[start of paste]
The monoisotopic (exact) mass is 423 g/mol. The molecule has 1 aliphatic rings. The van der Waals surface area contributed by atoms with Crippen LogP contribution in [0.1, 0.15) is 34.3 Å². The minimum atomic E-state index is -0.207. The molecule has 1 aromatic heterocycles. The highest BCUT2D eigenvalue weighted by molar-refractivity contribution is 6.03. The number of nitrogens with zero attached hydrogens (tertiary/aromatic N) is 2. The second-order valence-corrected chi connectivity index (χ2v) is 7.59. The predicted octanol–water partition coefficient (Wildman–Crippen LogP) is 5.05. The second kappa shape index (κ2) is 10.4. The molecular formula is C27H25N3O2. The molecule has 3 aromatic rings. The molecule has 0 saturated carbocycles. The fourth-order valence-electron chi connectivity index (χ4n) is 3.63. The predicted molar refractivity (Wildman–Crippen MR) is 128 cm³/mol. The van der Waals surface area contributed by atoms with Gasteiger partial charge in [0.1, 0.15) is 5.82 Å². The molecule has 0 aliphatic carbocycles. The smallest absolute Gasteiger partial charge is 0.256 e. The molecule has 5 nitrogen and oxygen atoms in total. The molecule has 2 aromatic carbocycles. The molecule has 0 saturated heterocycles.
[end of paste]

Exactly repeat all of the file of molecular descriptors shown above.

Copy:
The monoisotopic (exact) mass is 423 g/mol. The molecule has 1 aliphatic rings. The van der Waals surface area contributed by atoms with Crippen LogP contribution in [0.1, 0.15) is 34.3 Å². The minimum atomic E-state index is -0.207. The molecule has 1 aromatic heterocycles. The highest BCUT2D eigenvalue weighted by molar-refractivity contribution is 6.03. The number of nitrogens with zero attached hydrogens (tertiary/aromatic N) is 2. The second-order valence-corrected chi connectivity index (χ2v) is 7.59. The predicted octanol–water partition coefficient (Wildman–Crippen LogP) is 5.05. The second kappa shape index (κ2) is 10.4. The molecular formula is C27H25N3O2. The molecule has 3 aromatic rings. The molecule has 0 saturated carbocycles. The fourth-order valence-electron chi connectivity index (χ4n) is 3.63. The predicted molar refractivity (Wildman–Crippen MR) is 128 cm³/mol. The van der Waals surface area contributed by atoms with Gasteiger partial charge in [0.1, 0.15) is 5.82 Å². The molecule has 0 aliphatic carbocycles. The smallest absolute Gasteiger partial charge is 0.256 e. The molecule has 5 nitrogen and oxygen atoms in total. The molecule has 2 aromatic carbocycles. The molecule has 0 saturated heterocycles.